Jenny Hayward-Jones is Director of the Lowy Institute's Melanesia Program and Tess Newton Cain is a Nonresident Fellow at the Lowy Institute.
One of the key announcements at the conclusion of the recent Pacific Islands Forum meeting in Koror, Palau was the appointment of Dame Meg Taylor as the new Secretary-General of the Forum's Secretariat. Much has been made of the fact that she is the first woman to be appointed to that role. But of equal and possibly greater significance is that she is Papua New Guinean.
Though Taylor is not the first Forum Secretary-General from PNG (Noel Levi held the position between 1998 and 2004), given PNG's population (in excess of 7 million), economy (which continues to grow), and its strategic importance, it has for a long time punched below its regional weight.
However, since the 2012 elections which saw Peter O'Neill returned as prime minister, that situation has changed markedly. While PNG has not given up its hopes of joining ASEAN to forge stronger links with its Asian neighbours, the O'Neill Government has become much more present in the Pacific islands region in terms of investment, development assistance and diplomacy.
PNG pension fund NASFUND is a prominent investor in the Pacific and has formed joint ventures with other pension funds and PNG businesses to invest in hotels in Fiji and Solomon Islands. PNG's Bank South Pacific has pursued an expansion strategy in the region, acquiring banks in Fiji, Solomon Islands and Niue to grow its operations. PNG's BeMobile has acquired a telecommunications licence in Solomon Islands.
PNG has also increased its role as a development partner in the region, supporting more activities and devoting more money.
This has prompted some to ask whether this is appropriate, given PNG's domestic development challenges. However, the PNG Government clearly sees the increased funding as a means of improving its standing and influence among its Pacific island neighbours, so we can expect more activity of this type going forward. In addition to numerous bilateral relationships (think scholarships for students from Solomon Islands and assistance with elections for Fiji), a recent development came at the latest meeting of Pacific Island Forum leaders. A regional package of US$122 million was announced to support the development objectives of smaller Pacific island countries.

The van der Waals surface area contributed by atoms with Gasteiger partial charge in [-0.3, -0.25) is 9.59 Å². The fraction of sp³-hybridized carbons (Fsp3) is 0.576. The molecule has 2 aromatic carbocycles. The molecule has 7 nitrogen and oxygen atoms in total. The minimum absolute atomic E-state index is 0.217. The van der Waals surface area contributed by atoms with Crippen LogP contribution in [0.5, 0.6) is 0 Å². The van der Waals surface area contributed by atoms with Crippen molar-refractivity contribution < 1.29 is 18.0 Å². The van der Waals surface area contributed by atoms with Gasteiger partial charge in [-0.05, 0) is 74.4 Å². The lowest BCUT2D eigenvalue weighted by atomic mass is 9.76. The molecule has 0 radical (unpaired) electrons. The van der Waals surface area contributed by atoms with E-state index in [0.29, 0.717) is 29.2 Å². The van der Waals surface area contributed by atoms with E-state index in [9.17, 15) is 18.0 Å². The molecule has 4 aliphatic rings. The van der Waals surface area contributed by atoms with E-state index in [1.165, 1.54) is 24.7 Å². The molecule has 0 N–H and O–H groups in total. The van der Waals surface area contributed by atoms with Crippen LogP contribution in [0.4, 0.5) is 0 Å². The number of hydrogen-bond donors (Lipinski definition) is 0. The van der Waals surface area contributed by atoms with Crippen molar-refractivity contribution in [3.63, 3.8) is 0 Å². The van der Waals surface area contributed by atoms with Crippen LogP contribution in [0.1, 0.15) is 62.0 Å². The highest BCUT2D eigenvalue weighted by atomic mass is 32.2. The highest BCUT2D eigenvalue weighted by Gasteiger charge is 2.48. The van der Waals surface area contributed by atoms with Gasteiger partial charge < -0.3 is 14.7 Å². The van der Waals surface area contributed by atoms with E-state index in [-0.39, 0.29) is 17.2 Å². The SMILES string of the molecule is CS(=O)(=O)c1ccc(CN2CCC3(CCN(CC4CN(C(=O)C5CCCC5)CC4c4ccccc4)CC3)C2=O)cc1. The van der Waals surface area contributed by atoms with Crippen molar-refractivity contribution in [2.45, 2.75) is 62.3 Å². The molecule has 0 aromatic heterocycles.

In the diplomatic sphere, PNG's activities have been numerous, although it is not clear whether there is an overarching strategy at play rather than a more opportunistic approach.
Of particular significance is the role PNG has played in assisting Australia with detention of asylum seekers. O'Neill secured a realignment of Australian aid to bring it into line with his government's objectives (though this was more about rhetoric than practice, as Australia's aid program was largely designed to support PNG's objectives anyway). In addition, he has negotiated what can be described as a preferential diplomatic relationship with Australia, including a prime ministerial dialogue forum. This is a signal that PNG's relationship with Australia is singular and prominent in both Canberra and Port Moresby.
Elsewhere, PNG has taken a greater interest in the workings of the Melanesian Spearhead Group (MSG), having hosted the most recent Special Leaders' Meeting alongside the 5th Melanesian Festival of Arts and Culture. Within the MSG Secretariat, the recently appointed Deputy Director-General is a PNG citizen, Moelan Kilepak. While the MSG has certainly become more prominent in recent times, high-level and continuing participation by its largest member is key to future growth and influence.
At the 'whole of the Pacific' level, the recent review of the Pacific Plan was led by Mekere Morauta, a former PNG prime minister. More recently, Meg Taylor, a former PNG diplomat, was appointed as Secretary-General of the Pacific Islands Forum Secretariat after intense lobbying by the O'Neill Government.
Not only has this latest development added to the list of indicators of increasing assertion of regional leadership emanating from Port Moresby, it has also served to crystalise an attendant risk: that of diplomatic tension between PNG and Fiji.
Fiji's historical role as a regional leader is well recognised. However, PNG looks to be signaling that regardless of the outcome of Fiji's 17 September elections, Suva should not expect that there will be a return to 'business as usual'. Diplomatic tensions between Fiji and PNG are evidenced in disputes over the Fiji National Provident Fund backing out of an investment in PNG, Fiji's rejection of PNG's High Commissioner as dean of the diplomatic corps in Suva, the absence of PNG's Prime Minister and Foreign Minister from some MSG meetings and Fiji's own Pacific Islands Development Forum, the absence of Fiji's Prime Minister from the MSG leaders' meeting in Port Moresby, and disagreements over the Melanesian candidate for the Pacific Islands Forum Secretariat's Secretary-General role.
Papua New Guinea is perhaps more ready now than at any time in its past to step up to a regional leadership role. Bolstered by the election of Meg Taylor, PNG will also host the Pacific Islands Forum leaders' meeting in 2015, giving the Government in Port Moresby a rare opportunity to showcase its ambitions. But it will need to battle a resurgent Fiji, which will be using a newly legitimate status after 17 September to reclaim its supremacy among the island states.
Image by Flickr user AK Rockefeller.